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"City planners proposed a set of new zoning rules Monday after grappling for more than a year with how to address complaints surrounding the influx of slot homes in fast-redeveloping neighborhoods including Jefferson Park, Five Points and Cherry Creek North," reports Jon Murray.
The primary complaint against slot homes is the lack of street-facing entryways, according to Murray—a design quirk that is not exclusive to Denver.
"Slot homes have drawn the most complaints when developers buy up one or two lots in a residential neighborhood and use zoning allowing rowhouses," according to Murray. "These aren’t traditional rowhomes: The buildings, to some, resemble shoe boxes, with all units built in a structure that’s perpendicular to the street, and often with a drive aisle and garages beneath."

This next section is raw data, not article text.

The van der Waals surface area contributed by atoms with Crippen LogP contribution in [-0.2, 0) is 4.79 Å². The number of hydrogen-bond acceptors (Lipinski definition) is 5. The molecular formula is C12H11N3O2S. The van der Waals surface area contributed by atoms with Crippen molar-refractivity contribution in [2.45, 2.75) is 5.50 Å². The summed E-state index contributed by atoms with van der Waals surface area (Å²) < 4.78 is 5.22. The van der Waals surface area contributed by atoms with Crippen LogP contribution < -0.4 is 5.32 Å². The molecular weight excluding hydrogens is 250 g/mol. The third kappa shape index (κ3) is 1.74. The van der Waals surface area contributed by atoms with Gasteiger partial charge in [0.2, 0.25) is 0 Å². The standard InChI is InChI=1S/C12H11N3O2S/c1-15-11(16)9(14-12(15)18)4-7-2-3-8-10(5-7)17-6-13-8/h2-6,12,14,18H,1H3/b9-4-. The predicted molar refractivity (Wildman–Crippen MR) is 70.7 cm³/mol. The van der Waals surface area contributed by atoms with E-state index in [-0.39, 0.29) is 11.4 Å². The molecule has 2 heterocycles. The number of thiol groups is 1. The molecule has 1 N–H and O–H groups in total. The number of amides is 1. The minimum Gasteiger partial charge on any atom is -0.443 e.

The new zoning rules would amend Denver's 2010 zoning code with "more stringent" regulations on building orientation, setbacks, and height, among other metrics.